Incidence of Subclinical Hypothyroidism and Hypothyroidism in Early Pregnancy

J Womens Health (Larchmt). 2017 Nov;26(11):1231-1235. doi: 10.1089/jwh.2016.6111. Epub 2017 Oct 5.


Background: Untreated and subclinical hypothyroidism (SCH) has been associated with adverse pregnancy complications such as increased risk of miscarriage, hypertension, preeclampsia, and preterm delivery. However, in Sweden, screening for thyroid dysfunction during pregnancy is only recommended for women with a high risk of thyroid disease. Therefore, the aim of this study was to determine the incidence of clinical and SCH in women in the first trimester of pregnancy.

Materials and methods: In this prospective study, 1298 pregnant women were divided into three groups: one unselected general screening group (n = 611), one low-risk group comprising women without risk factors for thyroid disorder (n = 511), and one high-risk group comprising women with an inheritance or suspicion of thyroid disease or undergoing treatment for thyroid disease (n = 88). Serum was obtained up to gestational week 13, and thyrotropin (TSH) was analyzed.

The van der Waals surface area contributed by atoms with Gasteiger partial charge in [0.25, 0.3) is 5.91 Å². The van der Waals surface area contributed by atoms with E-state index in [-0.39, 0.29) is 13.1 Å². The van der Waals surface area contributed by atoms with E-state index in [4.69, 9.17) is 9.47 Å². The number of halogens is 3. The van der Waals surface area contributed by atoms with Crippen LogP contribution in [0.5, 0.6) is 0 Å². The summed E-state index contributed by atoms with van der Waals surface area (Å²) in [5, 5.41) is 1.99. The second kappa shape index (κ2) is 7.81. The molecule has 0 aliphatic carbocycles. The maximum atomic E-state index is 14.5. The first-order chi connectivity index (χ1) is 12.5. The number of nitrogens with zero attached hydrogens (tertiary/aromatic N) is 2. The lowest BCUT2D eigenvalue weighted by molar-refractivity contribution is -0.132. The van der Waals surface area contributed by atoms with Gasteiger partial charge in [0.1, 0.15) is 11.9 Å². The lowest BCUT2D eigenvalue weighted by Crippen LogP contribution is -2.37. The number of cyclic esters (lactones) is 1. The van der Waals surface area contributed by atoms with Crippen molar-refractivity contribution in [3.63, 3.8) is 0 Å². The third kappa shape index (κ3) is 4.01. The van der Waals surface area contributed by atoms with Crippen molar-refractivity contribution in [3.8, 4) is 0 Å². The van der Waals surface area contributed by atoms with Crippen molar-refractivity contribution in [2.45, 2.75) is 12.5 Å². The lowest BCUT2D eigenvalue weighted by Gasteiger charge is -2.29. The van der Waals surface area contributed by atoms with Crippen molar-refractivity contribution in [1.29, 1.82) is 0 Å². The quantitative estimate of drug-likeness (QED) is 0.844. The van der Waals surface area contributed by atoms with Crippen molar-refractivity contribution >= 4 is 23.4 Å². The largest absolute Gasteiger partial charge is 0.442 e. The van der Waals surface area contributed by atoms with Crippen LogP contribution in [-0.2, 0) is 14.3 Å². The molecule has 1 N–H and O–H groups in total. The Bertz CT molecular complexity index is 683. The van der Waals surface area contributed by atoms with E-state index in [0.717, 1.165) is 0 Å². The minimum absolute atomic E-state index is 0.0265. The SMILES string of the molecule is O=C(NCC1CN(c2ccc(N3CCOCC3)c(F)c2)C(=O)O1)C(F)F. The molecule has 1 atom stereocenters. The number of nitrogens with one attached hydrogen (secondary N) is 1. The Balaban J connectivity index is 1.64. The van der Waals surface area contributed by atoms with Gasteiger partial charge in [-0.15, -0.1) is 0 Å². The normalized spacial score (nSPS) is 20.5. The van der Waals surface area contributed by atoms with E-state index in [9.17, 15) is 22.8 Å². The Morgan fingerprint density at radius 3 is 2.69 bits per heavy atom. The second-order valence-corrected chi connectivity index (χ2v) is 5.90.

Results: The incidences of thyroid dysfunction in the three screening groups were 9.8% in the general screening group, 9.6% in the low-risk group, and 10.2%, p = 0.948, in the high-risk group. In the women with known hypothyroidism on levothyroxine treatment, 50.6% had serum TSH levels above 2.0 mIU/L.

Conclusions: High-risk screening is not useful in predicting which women are at risk of thyroid disease in early pregnancy since ∼10% of women with SCH or hypothyroidism could not be diagnosed in this way.

Keywords: TSH; first trimester; screening; thyroid stimulating hormone levels.

Publication types

  • Research Support, Non-U.S. Gov't

MeSH terms

  • Adult
  • Female
  • Humans
  • Hypothyroidism / blood
  • Hypothyroidism / diagnosis*
  • Hypothyroidism / epidemiology
  • Incidence
  • Pregnancy
  • Pregnancy Complications / diagnosis
  • Pregnancy Trimester, First
  • Pregnant Women
  • Prospective Studies
  • Sweden / epidemiology
  • Thyrotropin / blood*
  • Thyroxine / blood*


  • Thyrotropin
  • Thyroxine